Einstein’s famous equation, E=mc², does not influence everyday interactions of energy, E and mass, m. The speed of light, c is 299 792 458 m/s which is very big number and implies a huge amount of energy is required to create a small amount of mass. This means that energy and mass are independently conserved. For energy, this is the first law of thermodynamics while the law of conservation of mass is usually attributed to Antoine Lavoisier. On a planetary scale, the conservation of mass implies that we can assume that the quantity of matter is constant. Can we apply the second law of thermodynamics to matter as well as energy? One interpretaton of the second law is that Gibbs energy, or the energy available to do useful work, must decrease in all real processes. This also applies when matter moves through our economic system. For instance, we must do work to convert mineral ores into useful products which gradually degrade through use and natural processes, such as corrosion, until they become scrap and we must expend more resources to recycle them and make them useful again. The sun provides us with a steady supply of useful energy, so that in energy terms planet Earth can be considered an open system with energy flows in and out. Conversely in mass terms, planet Earth is effectively a closed system with negligible mass flow in or out, so that we do not have a steady supply of new matter from which to manufacture goods. However, most of us behave with open-world mindset and throw away matter (goods) that are no longer useful to us when we should be repairing and recycling [see my post entitled ‘Old is beautiful‘ on May 1st 2013]. Maybe we can’t reach the zero-waste status aimed at by people like Bea Johnson, but most of us could do better than the 2.2 kg of solid waste produced each day by each of us in OECD countries. That’s 2.1 tonnes per year for an average OECD household (2.63 people)!
The New Sustainable Frontier – principles of sustainable development, GSA Office of Governmentwide Policy, September 2009.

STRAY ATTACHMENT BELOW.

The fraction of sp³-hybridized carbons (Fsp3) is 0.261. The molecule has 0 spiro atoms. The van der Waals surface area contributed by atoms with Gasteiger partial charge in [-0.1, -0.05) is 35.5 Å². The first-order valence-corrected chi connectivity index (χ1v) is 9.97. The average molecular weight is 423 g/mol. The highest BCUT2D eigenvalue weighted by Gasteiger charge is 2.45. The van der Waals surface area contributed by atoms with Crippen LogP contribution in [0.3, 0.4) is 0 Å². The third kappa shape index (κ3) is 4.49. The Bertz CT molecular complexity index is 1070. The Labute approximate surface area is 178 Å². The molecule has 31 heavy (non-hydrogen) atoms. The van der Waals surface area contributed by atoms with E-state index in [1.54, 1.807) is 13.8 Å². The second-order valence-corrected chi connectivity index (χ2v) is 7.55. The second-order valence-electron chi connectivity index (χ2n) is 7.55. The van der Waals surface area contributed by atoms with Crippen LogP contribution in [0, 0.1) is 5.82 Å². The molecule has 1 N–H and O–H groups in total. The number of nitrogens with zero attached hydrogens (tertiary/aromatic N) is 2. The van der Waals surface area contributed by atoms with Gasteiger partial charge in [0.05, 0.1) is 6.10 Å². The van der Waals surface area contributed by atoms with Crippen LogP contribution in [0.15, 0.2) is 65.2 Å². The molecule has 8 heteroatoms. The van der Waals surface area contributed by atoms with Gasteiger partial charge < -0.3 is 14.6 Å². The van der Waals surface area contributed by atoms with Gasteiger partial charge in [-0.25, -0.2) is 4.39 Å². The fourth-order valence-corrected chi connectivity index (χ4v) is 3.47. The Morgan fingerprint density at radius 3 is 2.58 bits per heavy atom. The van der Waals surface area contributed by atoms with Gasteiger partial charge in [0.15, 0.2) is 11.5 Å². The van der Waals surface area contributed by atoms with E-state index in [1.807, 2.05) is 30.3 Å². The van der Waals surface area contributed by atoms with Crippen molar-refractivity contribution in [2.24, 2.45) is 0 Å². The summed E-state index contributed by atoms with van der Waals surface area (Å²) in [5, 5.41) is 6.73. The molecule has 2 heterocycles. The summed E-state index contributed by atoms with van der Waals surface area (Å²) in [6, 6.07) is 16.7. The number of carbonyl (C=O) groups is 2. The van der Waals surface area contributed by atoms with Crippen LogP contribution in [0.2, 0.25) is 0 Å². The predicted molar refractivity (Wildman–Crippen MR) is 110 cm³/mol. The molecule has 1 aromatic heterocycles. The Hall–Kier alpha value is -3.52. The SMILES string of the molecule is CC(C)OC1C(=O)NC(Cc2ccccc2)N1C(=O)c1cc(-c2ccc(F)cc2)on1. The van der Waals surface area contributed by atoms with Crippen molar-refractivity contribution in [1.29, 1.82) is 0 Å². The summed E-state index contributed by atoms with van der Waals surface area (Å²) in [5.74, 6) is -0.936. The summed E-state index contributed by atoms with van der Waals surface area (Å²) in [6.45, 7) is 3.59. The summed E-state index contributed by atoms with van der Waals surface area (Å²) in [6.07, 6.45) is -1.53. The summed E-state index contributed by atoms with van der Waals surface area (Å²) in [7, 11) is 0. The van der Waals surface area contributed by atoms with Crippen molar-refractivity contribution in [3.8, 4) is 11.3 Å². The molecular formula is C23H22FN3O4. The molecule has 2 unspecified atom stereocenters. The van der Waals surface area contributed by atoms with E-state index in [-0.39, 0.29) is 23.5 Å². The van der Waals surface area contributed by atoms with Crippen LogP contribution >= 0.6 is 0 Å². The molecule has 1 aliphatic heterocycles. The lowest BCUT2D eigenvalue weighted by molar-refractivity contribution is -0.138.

Daniel Hoornweq & Perinaz Bhada-Tata, What a Waste: A Global Review of Solid Waste Management, World Bank No.15, 2012.
Eann, please define a “REAL PROCESS”. Surely, all processes are real, in which case there is no need to label them as such. I really look forward to this clarification
Sorry, I am still in thermodynamics teaching mode. I meant ‘real’ as opposed to ”ideal’ processes that just satisfy the second law.
Here in South Australia we have had for over 20 years a 5 cent deposit on bottles and cans.
Its now 10 cents also our waste facilities are charging you for sorted trailers of rubbish or pay higher amounts for unsorted rubbish.
I know not perfect but getting there.
Pity rest of Australia does not support this drive ???
In South Australia I have amny arguments on WHY !!!!!! do we build houses on FARMLAND???
Then push farming out to the Goiuder Line where nothing can grow?
Once concrete slabs go in roads pipes runoff there goes good farm land forever!
U.S.A. is number one in waste according to the 2012 Economist link, .>2.5 kg per person per day (5.5 pounds)! I think a large component of this must be fast food waste, which is enormous. My town investigated a recycling program, but decided it was economically unfeasible, so each household is on their own. A local plant will purchase aluminum and most metals for recycling, but other than that the choices are mainly to reduce use, compost and re-tool. A popular crime throughout the U.S. is for thieves to steal outside air conditioning units for their copper content, which can be recycled for around $2.50/pound! A tragedy in recycling to me is the U.S. shipping its discarded electronics back to China and Asia where children smelt out the metals in toxic open fires.
Thank you Eann for the clarification. Now I need to know; when you say “ideal”, are you referring to “reversible” processes, i.e., to infinitesimal changes?